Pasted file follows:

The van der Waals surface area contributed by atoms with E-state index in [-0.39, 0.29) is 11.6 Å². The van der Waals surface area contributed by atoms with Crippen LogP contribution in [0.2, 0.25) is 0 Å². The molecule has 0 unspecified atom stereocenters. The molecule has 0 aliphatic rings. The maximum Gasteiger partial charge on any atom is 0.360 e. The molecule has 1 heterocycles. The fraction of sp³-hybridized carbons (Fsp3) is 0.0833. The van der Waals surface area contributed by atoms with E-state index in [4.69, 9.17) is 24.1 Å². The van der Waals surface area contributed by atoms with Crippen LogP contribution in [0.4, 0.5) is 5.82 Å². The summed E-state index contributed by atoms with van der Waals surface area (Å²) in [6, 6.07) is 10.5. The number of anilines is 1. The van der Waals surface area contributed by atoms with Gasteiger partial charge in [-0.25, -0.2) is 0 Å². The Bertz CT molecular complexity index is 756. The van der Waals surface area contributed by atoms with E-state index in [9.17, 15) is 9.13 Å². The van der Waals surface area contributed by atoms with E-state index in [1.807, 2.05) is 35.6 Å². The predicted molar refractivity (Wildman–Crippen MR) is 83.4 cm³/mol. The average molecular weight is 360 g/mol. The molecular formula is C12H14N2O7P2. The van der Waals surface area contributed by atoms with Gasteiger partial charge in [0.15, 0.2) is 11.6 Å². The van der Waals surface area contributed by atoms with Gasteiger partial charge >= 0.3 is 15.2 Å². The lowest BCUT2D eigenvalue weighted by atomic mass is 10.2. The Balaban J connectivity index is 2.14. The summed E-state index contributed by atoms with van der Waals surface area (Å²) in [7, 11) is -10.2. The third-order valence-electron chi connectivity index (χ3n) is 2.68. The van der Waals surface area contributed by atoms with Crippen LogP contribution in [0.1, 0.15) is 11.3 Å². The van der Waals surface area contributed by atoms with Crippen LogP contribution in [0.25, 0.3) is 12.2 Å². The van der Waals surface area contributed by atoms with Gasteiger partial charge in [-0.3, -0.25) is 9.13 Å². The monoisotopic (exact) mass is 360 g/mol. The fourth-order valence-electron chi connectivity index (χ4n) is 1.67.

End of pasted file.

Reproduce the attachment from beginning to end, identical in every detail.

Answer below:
The van der Waals surface area contributed by atoms with E-state index in [-0.39, 0.29) is 11.6 Å². The van der Waals surface area contributed by atoms with Crippen LogP contribution in [0.2, 0.25) is 0 Å². The molecule has 0 unspecified atom stereocenters. The molecule has 0 aliphatic rings. The maximum Gasteiger partial charge on any atom is 0.360 e. The molecule has 1 heterocycles. The fraction of sp³-hybridized carbons (Fsp3) is 0.0833. The van der Waals surface area contributed by atoms with E-state index in [4.69, 9.17) is 24.1 Å². The van der Waals surface area contributed by atoms with Crippen LogP contribution in [0.4, 0.5) is 5.82 Å². The summed E-state index contributed by atoms with van der Waals surface area (Å²) in [6, 6.07) is 10.5. The number of anilines is 1. The van der Waals surface area contributed by atoms with Gasteiger partial charge in [-0.25, -0.2) is 0 Å². The Bertz CT molecular complexity index is 756. The van der Waals surface area contributed by atoms with E-state index in [9.17, 15) is 9.13 Å². The van der Waals surface area contributed by atoms with E-state index in [1.807, 2.05) is 35.6 Å². The predicted molar refractivity (Wildman–Crippen MR) is 83.4 cm³/mol. The average molecular weight is 360 g/mol. The molecular formula is C12H14N2O7P2. The van der Waals surface area contributed by atoms with Gasteiger partial charge in [0.15, 0.2) is 11.6 Å². The van der Waals surface area contributed by atoms with Gasteiger partial charge >= 0.3 is 15.2 Å². The lowest BCUT2D eigenvalue weighted by atomic mass is 10.2. The Balaban J connectivity index is 2.14. The summed E-state index contributed by atoms with van der Waals surface area (Å²) in [7, 11) is -10.2. The third-order valence-electron chi connectivity index (χ3n) is 2.68. The van der Waals surface area contributed by atoms with Crippen LogP contribution in [0.1, 0.15) is 11.3 Å². The van der Waals surface area contributed by atoms with Crippen LogP contribution in [0.25, 0.3) is 12.2 Å². The van der Waals surface area contributed by atoms with Gasteiger partial charge in [-0.3, -0.25) is 9.13 Å². The monoisotopic (exact) mass is 360 g/mol. The fourth-order valence-electron chi connectivity index (χ4n) is 1.67.